By Robin MacLennan
Ontario Construction News staff writer
Plans currently underway to extend sewage servicing from Bradford to Bond Head were presented to interested residents at a two-hour meeting led by Chief Administrative Officer, Geoff McKnight.
The plan is still in its early stages, but already has many people concerned over the cost implications for existing homeowners in the small hamlet located about an hour northwest of Toronto. The rates per home would vary, based on linear road frontage.
Preliminary estimates for the total project cost would fall between $15.2 million and $17.9 million, less the cost of road restoration and paving — which comes to around $74,000 to $87,000 per home.
With an expected contribution from the town of $4.6 million, the cost would be about $61,000 to $84,000 — a shocking reality for residents.
The cost estimates for the project focuses on the village core area (the four corners at Highway 27 and County Road 88), which will be serviced with sanitary sewers at the same time services are provided for the new developments in the north-east subdivision.
A portion of the system will be funded by developers, but a large cost will be left to individual property owners, a cause for concern for many Bond Head residents.
The town emphasized that they would be looking at the government for grants to help bring the costs down, including possible “local improvement” legislation which allows municipalities to undertake certain capital projects with all or part of the costs recovered through a local improvement charges on properties that benefit from the work.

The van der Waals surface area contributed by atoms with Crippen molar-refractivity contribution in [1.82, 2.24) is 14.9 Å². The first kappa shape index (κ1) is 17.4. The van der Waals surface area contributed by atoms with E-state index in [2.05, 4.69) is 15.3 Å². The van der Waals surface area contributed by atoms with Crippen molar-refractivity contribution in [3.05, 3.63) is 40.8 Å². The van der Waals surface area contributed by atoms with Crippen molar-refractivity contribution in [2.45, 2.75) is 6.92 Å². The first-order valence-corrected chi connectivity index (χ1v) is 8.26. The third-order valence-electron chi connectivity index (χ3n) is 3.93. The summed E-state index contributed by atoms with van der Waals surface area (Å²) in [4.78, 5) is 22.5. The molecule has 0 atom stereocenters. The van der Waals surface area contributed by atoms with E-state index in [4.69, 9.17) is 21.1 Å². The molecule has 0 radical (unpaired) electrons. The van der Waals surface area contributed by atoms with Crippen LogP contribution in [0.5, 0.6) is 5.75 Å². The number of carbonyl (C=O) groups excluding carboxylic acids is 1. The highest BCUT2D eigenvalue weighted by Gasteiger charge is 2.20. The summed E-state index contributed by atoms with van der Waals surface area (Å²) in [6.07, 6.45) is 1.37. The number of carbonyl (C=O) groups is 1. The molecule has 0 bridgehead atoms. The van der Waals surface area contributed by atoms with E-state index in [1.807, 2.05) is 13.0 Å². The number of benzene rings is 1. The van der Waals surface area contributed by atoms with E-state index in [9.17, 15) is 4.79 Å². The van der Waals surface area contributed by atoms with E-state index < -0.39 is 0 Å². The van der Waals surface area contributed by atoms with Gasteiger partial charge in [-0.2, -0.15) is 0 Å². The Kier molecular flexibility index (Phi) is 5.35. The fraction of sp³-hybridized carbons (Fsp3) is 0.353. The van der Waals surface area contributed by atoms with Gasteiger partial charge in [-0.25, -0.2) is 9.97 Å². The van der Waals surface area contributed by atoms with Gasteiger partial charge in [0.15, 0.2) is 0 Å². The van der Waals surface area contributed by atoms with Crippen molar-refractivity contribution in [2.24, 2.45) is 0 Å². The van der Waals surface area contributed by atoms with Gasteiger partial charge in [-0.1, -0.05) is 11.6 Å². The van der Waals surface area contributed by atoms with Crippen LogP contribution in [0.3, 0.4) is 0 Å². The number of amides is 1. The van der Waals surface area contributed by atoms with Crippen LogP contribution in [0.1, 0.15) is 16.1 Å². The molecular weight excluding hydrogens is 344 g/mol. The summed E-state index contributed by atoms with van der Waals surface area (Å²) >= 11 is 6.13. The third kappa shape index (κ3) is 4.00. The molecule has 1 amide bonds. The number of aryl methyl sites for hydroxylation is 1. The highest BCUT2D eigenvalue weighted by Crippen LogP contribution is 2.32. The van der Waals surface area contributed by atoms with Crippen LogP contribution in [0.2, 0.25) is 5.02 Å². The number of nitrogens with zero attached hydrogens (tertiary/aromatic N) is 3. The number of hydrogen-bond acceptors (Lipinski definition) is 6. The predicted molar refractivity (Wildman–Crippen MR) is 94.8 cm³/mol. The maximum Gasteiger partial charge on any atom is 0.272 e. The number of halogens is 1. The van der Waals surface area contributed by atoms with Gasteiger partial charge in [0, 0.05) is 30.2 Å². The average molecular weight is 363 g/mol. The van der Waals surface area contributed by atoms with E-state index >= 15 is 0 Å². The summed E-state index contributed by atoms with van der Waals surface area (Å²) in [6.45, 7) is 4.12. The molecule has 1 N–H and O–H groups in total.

The Bond Head pumping station should be completed this year, the main from the pumping station to County Rd. 27 in 2020, and another main, from Highway 27 to 88 via Brown’s Lane, in 2021.
Work on the sewer lines is necessary, so that a connection can be created for the older part of Bond Head. If approved by petition, it would require engineering work to be completed in 2020-21, design in 2021-22, and actual construction, 2022-2025.
Neighbouring towns have completed similar work at lower costs – $15,000-$30,000 per home in King City and Nobleton.
BWG staff say they are “turning stones” and looking for options to cut costs and assured the meeting audience that this was simply an information meeting; more research on grants and ways to reduce the cost remain to be done.
A follow up meeting, with residents, will take place sometime in November.